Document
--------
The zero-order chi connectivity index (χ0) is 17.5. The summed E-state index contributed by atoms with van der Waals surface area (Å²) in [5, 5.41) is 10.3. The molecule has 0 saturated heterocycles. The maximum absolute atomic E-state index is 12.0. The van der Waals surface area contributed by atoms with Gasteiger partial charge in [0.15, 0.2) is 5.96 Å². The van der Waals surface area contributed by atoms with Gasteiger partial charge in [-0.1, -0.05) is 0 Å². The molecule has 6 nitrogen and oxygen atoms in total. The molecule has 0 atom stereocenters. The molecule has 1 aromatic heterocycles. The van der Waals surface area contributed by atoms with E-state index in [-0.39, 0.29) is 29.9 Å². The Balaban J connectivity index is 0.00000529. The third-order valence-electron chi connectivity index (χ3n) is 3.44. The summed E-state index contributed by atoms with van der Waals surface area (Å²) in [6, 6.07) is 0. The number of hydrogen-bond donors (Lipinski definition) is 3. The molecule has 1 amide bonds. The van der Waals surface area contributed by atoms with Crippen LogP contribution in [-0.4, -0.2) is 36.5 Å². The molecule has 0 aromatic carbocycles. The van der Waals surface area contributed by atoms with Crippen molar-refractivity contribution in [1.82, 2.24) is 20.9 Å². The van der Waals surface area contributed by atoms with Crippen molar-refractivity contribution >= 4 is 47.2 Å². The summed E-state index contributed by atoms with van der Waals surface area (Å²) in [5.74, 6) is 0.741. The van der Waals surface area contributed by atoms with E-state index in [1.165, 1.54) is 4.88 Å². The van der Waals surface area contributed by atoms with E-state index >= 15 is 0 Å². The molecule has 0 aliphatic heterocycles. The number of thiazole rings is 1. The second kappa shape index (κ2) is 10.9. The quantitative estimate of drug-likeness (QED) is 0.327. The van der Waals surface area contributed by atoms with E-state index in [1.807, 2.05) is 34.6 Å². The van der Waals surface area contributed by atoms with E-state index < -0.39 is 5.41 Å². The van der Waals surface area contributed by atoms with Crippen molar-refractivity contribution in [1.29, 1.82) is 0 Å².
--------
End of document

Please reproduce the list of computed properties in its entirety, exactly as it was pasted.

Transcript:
The zero-order chi connectivity index (χ0) is 17.5. The summed E-state index contributed by atoms with van der Waals surface area (Å²) in [5, 5.41) is 10.3. The molecule has 0 saturated heterocycles. The maximum absolute atomic E-state index is 12.0. The van der Waals surface area contributed by atoms with Gasteiger partial charge in [0.15, 0.2) is 5.96 Å². The van der Waals surface area contributed by atoms with Gasteiger partial charge in [-0.1, -0.05) is 0 Å². The molecule has 6 nitrogen and oxygen atoms in total. The molecule has 0 atom stereocenters. The molecule has 1 aromatic heterocycles. The van der Waals surface area contributed by atoms with E-state index in [-0.39, 0.29) is 29.9 Å². The Balaban J connectivity index is 0.00000529. The third-order valence-electron chi connectivity index (χ3n) is 3.44. The summed E-state index contributed by atoms with van der Waals surface area (Å²) in [6, 6.07) is 0. The number of hydrogen-bond donors (Lipinski definition) is 3. The molecule has 1 amide bonds. The van der Waals surface area contributed by atoms with Crippen LogP contribution in [-0.4, -0.2) is 36.5 Å². The molecule has 0 aromatic carbocycles. The van der Waals surface area contributed by atoms with Crippen molar-refractivity contribution in [1.82, 2.24) is 20.9 Å². The van der Waals surface area contributed by atoms with Crippen molar-refractivity contribution >= 4 is 47.2 Å². The summed E-state index contributed by atoms with van der Waals surface area (Å²) in [5.74, 6) is 0.741. The van der Waals surface area contributed by atoms with E-state index in [1.165, 1.54) is 4.88 Å². The van der Waals surface area contributed by atoms with E-state index >= 15 is 0 Å². The molecule has 0 aliphatic heterocycles. The number of thiazole rings is 1. The second kappa shape index (κ2) is 10.9. The quantitative estimate of drug-likeness (QED) is 0.327. The van der Waals surface area contributed by atoms with E-state index in [1.807, 2.05) is 34.6 Å². The van der Waals surface area contributed by atoms with E-state index < -0.39 is 5.41 Å². The van der Waals surface area contributed by atoms with Crippen molar-refractivity contribution in [1.29, 1.82) is 0 Å².